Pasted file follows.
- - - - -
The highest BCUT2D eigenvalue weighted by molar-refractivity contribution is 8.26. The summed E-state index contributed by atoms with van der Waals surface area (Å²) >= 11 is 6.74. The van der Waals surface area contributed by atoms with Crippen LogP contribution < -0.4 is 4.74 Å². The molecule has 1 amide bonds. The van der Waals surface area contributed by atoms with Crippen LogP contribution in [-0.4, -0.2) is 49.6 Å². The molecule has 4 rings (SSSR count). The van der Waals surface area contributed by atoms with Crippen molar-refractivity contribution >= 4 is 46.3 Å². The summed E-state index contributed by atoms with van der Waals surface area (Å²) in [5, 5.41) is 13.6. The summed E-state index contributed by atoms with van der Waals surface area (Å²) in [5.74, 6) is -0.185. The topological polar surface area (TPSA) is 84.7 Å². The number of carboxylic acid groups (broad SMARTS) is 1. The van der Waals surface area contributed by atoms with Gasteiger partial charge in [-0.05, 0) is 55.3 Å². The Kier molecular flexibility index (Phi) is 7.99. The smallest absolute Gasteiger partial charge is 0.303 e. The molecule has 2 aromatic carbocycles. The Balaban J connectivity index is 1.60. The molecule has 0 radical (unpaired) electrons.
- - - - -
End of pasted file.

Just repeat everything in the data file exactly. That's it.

The highest BCUT2D eigenvalue weighted by molar-refractivity contribution is 8.26. The summed E-state index contributed by atoms with van der Waals surface area (Å²) >= 11 is 6.74. The van der Waals surface area contributed by atoms with Crippen LogP contribution < -0.4 is 4.74 Å². The molecule has 1 amide bonds. The van der Waals surface area contributed by atoms with Crippen LogP contribution in [-0.4, -0.2) is 49.6 Å². The molecule has 4 rings (SSSR count). The van der Waals surface area contributed by atoms with Crippen molar-refractivity contribution >= 4 is 46.3 Å². The summed E-state index contributed by atoms with van der Waals surface area (Å²) in [5, 5.41) is 13.6. The summed E-state index contributed by atoms with van der Waals surface area (Å²) in [5.74, 6) is -0.185. The topological polar surface area (TPSA) is 84.7 Å². The number of carboxylic acid groups (broad SMARTS) is 1. The van der Waals surface area contributed by atoms with Gasteiger partial charge in [-0.05, 0) is 55.3 Å². The Kier molecular flexibility index (Phi) is 7.99. The smallest absolute Gasteiger partial charge is 0.303 e. The molecule has 2 aromatic carbocycles. The Balaban J connectivity index is 1.60. The molecule has 0 radical (unpaired) electrons.